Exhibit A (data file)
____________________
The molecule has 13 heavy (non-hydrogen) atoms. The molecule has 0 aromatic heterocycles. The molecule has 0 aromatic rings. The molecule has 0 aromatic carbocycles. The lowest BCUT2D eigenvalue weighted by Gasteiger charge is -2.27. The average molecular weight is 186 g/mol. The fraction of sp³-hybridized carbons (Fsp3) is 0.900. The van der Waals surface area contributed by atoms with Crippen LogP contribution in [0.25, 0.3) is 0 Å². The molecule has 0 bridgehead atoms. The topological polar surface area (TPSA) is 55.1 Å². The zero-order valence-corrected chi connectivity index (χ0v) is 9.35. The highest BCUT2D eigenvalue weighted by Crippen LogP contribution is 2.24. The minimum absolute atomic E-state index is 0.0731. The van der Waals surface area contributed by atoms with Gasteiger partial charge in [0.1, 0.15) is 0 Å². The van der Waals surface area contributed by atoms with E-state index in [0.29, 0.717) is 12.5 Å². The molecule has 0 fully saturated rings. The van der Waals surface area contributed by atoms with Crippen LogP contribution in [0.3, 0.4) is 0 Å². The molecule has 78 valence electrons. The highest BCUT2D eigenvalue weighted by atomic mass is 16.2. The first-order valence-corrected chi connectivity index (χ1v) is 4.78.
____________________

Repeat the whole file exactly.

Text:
The molecule has 13 heavy (non-hydrogen) atoms. The molecule has 0 aromatic heterocycles. The molecule has 0 aromatic rings. The molecule has 0 aromatic carbocycles. The lowest BCUT2D eigenvalue weighted by Gasteiger charge is -2.27. The average molecular weight is 186 g/mol. The fraction of sp³-hybridized carbons (Fsp3) is 0.900. The van der Waals surface area contributed by atoms with Crippen LogP contribution in [0.25, 0.3) is 0 Å². The molecule has 0 bridgehead atoms. The topological polar surface area (TPSA) is 55.1 Å². The zero-order valence-corrected chi connectivity index (χ0v) is 9.35. The highest BCUT2D eigenvalue weighted by Crippen LogP contribution is 2.24. The minimum absolute atomic E-state index is 0.0731. The van der Waals surface area contributed by atoms with Gasteiger partial charge in [0.1, 0.15) is 0 Å². The van der Waals surface area contributed by atoms with E-state index in [0.29, 0.717) is 12.5 Å². The molecule has 0 fully saturated rings. The van der Waals surface area contributed by atoms with Crippen LogP contribution in [0.3, 0.4) is 0 Å². The molecule has 78 valence electrons. The highest BCUT2D eigenvalue weighted by atomic mass is 16.2. The first-order valence-corrected chi connectivity index (χ1v) is 4.78.